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from home of any professional man, an officer in the army or the navy. At all events, tradition informs us that he frequently visited Stratford, which is extremely unlike the conduct of a husband utterly alienated from his wife; and we know, from his purchases of land, that his thoughts were centered in his native town. Tradition always needs some fact in confirmation, and here we have one of strong corroboration.
But we have nothing to substantiate the supposition that he was not attended by his wife and children. In the early part of this volume I ventured to doubt it; and I have since found that the writer in the London and Westminster Review thinks it probable his family lived with him in his house in Southwark, and his occasional visits to Stratford were for his purchases of land, and other matters; his love, for instance, of his parents, brothers, and sisters. There is nothing, to my observation, against this probability except that, in 1596, his only son, a boy about twelve years old, was buried at Stratford. For this, however, many causes may be assigned, and one in particular; the boy's ill health might have been, naturally enough, a reason for his being conveyed into the country, and placed under the charge of his grandfather. Combatting against groundless surmises, it is but common justice to state conjectures drawn from every-day occurrences in families.
In respect to the fact of no more children having been born after a certain date, "clearly proving" that a separation of man and wife must have taken place at that date, I have nothing to say. It is unworthy
of comment, though not of a smile at Mr. Moore's experienced reasoning.
Never for a moment did I entertain a suspicion of an "unfriendly feeling" towards his wife in Shakespeare's Will. As such a suspicion has latterly been too much promulgated, my fear is that any interpretation of so inartificial a nature as mine, so free from eloquent appeals, may not satisfy every one; though it has always appeared plain and without difficulty to myself. With this fear I proceed, carefully as I can, first stating the facts that have given rise to the suspicion.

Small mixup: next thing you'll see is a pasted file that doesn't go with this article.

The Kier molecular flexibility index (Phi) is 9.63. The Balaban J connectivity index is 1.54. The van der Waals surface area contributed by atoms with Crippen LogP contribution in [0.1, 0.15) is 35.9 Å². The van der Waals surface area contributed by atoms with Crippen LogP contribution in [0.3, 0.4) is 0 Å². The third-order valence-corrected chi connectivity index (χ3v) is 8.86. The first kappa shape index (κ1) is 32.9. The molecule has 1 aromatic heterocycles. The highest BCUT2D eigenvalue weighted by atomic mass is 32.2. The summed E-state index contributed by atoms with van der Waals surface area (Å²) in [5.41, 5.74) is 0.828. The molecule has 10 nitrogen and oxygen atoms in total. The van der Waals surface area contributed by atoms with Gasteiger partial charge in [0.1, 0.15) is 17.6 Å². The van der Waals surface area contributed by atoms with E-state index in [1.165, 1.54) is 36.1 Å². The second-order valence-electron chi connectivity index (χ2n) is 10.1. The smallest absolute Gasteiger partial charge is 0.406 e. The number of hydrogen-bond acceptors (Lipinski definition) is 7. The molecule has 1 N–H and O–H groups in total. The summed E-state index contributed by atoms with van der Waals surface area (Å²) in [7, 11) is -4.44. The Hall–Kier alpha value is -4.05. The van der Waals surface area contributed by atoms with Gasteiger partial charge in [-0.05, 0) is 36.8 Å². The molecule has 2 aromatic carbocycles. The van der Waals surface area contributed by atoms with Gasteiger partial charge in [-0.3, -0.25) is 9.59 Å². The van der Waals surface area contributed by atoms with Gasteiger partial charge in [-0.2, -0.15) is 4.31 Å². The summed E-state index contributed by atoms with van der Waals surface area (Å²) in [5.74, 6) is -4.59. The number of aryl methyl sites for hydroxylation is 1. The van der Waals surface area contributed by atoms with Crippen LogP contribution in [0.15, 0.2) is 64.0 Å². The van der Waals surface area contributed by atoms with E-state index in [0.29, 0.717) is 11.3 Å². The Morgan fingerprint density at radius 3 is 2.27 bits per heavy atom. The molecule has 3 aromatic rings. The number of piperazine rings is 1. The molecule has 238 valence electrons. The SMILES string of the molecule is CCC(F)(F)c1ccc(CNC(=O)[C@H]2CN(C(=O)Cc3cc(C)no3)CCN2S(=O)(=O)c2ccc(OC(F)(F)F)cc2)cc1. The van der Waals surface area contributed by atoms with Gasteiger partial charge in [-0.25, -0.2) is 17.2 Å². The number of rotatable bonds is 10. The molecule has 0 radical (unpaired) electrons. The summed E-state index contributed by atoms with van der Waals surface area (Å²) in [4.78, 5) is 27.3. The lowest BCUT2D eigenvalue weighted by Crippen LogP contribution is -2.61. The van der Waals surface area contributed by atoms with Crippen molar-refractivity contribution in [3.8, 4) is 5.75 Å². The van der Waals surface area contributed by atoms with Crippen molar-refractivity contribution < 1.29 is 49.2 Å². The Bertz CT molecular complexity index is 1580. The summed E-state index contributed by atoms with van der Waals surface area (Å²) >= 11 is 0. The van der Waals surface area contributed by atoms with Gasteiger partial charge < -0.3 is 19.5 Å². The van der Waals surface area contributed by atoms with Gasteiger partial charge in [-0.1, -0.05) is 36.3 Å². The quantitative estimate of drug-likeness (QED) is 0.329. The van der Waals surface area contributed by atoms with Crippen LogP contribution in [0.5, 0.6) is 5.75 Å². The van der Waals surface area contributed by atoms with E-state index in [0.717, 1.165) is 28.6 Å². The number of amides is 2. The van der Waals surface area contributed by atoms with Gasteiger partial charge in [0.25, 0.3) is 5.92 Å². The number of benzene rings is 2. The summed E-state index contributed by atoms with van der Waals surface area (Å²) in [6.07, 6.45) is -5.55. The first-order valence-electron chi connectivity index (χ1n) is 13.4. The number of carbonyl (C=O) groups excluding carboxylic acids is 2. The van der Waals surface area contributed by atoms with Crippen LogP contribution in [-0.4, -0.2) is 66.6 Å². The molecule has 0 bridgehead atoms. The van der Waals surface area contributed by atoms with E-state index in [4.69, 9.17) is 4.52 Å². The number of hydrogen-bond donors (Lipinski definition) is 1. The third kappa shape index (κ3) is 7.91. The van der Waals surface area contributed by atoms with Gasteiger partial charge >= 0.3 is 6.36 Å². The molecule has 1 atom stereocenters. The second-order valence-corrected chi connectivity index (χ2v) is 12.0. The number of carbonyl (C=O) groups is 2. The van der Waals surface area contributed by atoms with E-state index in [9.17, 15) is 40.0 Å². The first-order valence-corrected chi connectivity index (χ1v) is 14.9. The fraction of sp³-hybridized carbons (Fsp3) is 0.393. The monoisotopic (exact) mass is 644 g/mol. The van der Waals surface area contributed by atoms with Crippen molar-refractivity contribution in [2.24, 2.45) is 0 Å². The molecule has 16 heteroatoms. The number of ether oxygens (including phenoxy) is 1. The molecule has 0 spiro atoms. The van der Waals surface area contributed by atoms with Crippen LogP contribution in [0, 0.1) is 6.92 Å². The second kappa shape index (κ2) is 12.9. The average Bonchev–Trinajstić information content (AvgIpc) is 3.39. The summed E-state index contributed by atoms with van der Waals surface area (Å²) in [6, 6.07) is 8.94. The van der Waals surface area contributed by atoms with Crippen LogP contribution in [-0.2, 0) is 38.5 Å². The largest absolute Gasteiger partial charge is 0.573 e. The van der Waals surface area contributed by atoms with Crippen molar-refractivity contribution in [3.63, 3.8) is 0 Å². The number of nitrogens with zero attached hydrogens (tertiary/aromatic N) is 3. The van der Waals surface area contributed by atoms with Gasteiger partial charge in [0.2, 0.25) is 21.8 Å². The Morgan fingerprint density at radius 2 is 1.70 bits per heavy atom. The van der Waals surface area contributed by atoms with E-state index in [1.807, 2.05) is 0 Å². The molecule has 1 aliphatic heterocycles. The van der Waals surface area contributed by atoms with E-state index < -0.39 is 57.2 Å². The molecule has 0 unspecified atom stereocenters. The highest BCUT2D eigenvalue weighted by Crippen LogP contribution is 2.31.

His wife was in no way alluded to when the Will was first drawn out. All his lands and personal effects, with few exceptions, appear to have been bequeathed between his two married daughters. Afterwards, interlineations were made, leaving trifling sums to his friends, or, as he calls them, his "fellows," Heminge, Burbage, and Condell, "to buy them rings;" and this Item was also interlineated,—“ I give unto my wife my second best bed with the furniture."
Well! there was already a sufficient provision made for the wife, which may properly be presumed, and for which tolerable evidence can be adduced, quite strong enough for the occasion. Every bequest and every condition in the Will, we may imagine, were made with the wife's knowledge and consent. being provided for, could not but be pleased at the division of the bulk of his property between her daughters. Had the property been left out of the family, we might have imagined otherwise. But,
after reading over the Will, preparatory to signing, the testator thought, or it was suggested to him, that some mention of his wife ought to be made, with some memorial for her. When appealed to for her choice of a memorial, she fixed on a particular bed, which happened to be known in the house, and, consequently, must be so designated, as the "second best bed." Upon which the bequest, her own choice, was interlined. Such is my interpretation; which, of course, rests much on the probable evidence I can produce of a sufficient provisión having been made for her.